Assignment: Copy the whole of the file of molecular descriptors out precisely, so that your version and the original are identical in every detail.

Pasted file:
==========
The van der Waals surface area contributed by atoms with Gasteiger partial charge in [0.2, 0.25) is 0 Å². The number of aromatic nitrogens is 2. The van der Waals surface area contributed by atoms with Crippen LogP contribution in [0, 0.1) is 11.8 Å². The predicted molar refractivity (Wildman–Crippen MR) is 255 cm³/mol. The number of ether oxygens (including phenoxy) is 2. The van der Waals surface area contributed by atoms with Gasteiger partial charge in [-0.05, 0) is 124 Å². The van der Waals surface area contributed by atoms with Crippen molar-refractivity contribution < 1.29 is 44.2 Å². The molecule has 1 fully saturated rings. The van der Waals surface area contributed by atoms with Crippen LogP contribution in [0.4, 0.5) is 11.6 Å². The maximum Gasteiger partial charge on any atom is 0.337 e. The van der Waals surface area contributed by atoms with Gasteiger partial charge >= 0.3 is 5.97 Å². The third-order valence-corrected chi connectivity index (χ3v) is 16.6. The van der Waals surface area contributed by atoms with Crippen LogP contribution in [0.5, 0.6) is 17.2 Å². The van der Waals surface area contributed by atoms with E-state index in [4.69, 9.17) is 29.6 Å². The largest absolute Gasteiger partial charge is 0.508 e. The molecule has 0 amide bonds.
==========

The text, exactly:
The van der Waals surface area contributed by atoms with Gasteiger partial charge in [0.2, 0.25) is 0 Å². The number of aromatic nitrogens is 2. The van der Waals surface area contributed by atoms with Crippen LogP contribution in [0, 0.1) is 11.8 Å². The predicted molar refractivity (Wildman–Crippen MR) is 255 cm³/mol. The number of ether oxygens (including phenoxy) is 2. The van der Waals surface area contributed by atoms with Gasteiger partial charge in [-0.05, 0) is 124 Å². The van der Waals surface area contributed by atoms with Crippen molar-refractivity contribution < 1.29 is 44.2 Å². The molecule has 1 fully saturated rings. The van der Waals surface area contributed by atoms with Crippen LogP contribution in [0.4, 0.5) is 11.6 Å². The maximum Gasteiger partial charge on any atom is 0.337 e. The van der Waals surface area contributed by atoms with Gasteiger partial charge >= 0.3 is 5.97 Å². The third-order valence-corrected chi connectivity index (χ3v) is 16.6. The van der Waals surface area contributed by atoms with Crippen LogP contribution in [0.5, 0.6) is 17.2 Å². The van der Waals surface area contributed by atoms with E-state index in [4.69, 9.17) is 29.6 Å². The largest absolute Gasteiger partial charge is 0.508 e. The molecule has 0 amide bonds.